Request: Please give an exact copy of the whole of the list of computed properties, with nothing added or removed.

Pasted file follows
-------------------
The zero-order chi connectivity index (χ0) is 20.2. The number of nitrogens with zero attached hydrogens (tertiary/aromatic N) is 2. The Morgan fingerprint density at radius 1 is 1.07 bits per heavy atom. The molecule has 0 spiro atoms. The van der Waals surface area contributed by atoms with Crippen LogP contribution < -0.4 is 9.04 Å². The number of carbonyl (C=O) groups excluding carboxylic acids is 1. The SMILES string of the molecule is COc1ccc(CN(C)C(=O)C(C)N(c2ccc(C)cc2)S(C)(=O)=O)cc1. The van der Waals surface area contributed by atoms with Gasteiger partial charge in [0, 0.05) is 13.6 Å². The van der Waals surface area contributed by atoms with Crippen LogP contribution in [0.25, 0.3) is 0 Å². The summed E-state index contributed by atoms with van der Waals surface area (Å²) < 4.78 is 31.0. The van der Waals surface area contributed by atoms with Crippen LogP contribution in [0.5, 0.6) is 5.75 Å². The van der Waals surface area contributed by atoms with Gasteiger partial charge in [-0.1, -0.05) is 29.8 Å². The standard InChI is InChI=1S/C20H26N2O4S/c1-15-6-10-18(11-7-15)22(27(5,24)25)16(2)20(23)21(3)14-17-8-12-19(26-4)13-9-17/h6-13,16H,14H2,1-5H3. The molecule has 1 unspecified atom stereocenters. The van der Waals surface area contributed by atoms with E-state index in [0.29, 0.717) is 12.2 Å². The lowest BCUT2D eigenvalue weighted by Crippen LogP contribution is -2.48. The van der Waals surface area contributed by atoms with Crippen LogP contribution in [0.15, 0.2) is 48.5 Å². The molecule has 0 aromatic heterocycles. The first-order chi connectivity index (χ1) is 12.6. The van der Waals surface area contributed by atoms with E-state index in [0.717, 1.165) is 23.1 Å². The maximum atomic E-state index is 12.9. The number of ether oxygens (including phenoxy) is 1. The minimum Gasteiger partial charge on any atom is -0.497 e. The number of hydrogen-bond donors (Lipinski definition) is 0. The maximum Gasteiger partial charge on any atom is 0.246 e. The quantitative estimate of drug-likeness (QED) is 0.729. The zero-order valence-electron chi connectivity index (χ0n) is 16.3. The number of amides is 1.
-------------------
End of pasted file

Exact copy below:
The zero-order chi connectivity index (χ0) is 20.2. The number of nitrogens with zero attached hydrogens (tertiary/aromatic N) is 2. The Morgan fingerprint density at radius 1 is 1.07 bits per heavy atom. The molecule has 0 spiro atoms. The van der Waals surface area contributed by atoms with Crippen LogP contribution < -0.4 is 9.04 Å². The number of carbonyl (C=O) groups excluding carboxylic acids is 1. The SMILES string of the molecule is COc1ccc(CN(C)C(=O)C(C)N(c2ccc(C)cc2)S(C)(=O)=O)cc1. The van der Waals surface area contributed by atoms with Gasteiger partial charge in [0, 0.05) is 13.6 Å². The van der Waals surface area contributed by atoms with Crippen LogP contribution in [0.25, 0.3) is 0 Å². The summed E-state index contributed by atoms with van der Waals surface area (Å²) < 4.78 is 31.0. The van der Waals surface area contributed by atoms with Crippen LogP contribution in [0.5, 0.6) is 5.75 Å². The van der Waals surface area contributed by atoms with Gasteiger partial charge in [-0.1, -0.05) is 29.8 Å². The standard InChI is InChI=1S/C20H26N2O4S/c1-15-6-10-18(11-7-15)22(27(5,24)25)16(2)20(23)21(3)14-17-8-12-19(26-4)13-9-17/h6-13,16H,14H2,1-5H3. The molecule has 1 unspecified atom stereocenters. The van der Waals surface area contributed by atoms with E-state index in [0.29, 0.717) is 12.2 Å². The lowest BCUT2D eigenvalue weighted by Crippen LogP contribution is -2.48. The van der Waals surface area contributed by atoms with Crippen LogP contribution in [0.15, 0.2) is 48.5 Å². The molecule has 0 aromatic heterocycles. The first-order chi connectivity index (χ1) is 12.6. The van der Waals surface area contributed by atoms with E-state index in [0.717, 1.165) is 23.1 Å². The maximum atomic E-state index is 12.9. The number of ether oxygens (including phenoxy) is 1. The minimum Gasteiger partial charge on any atom is -0.497 e. The number of hydrogen-bond donors (Lipinski definition) is 0. The maximum Gasteiger partial charge on any atom is 0.246 e. The quantitative estimate of drug-likeness (QED) is 0.729. The zero-order valence-electron chi connectivity index (χ0n) is 16.3. The number of amides is 1.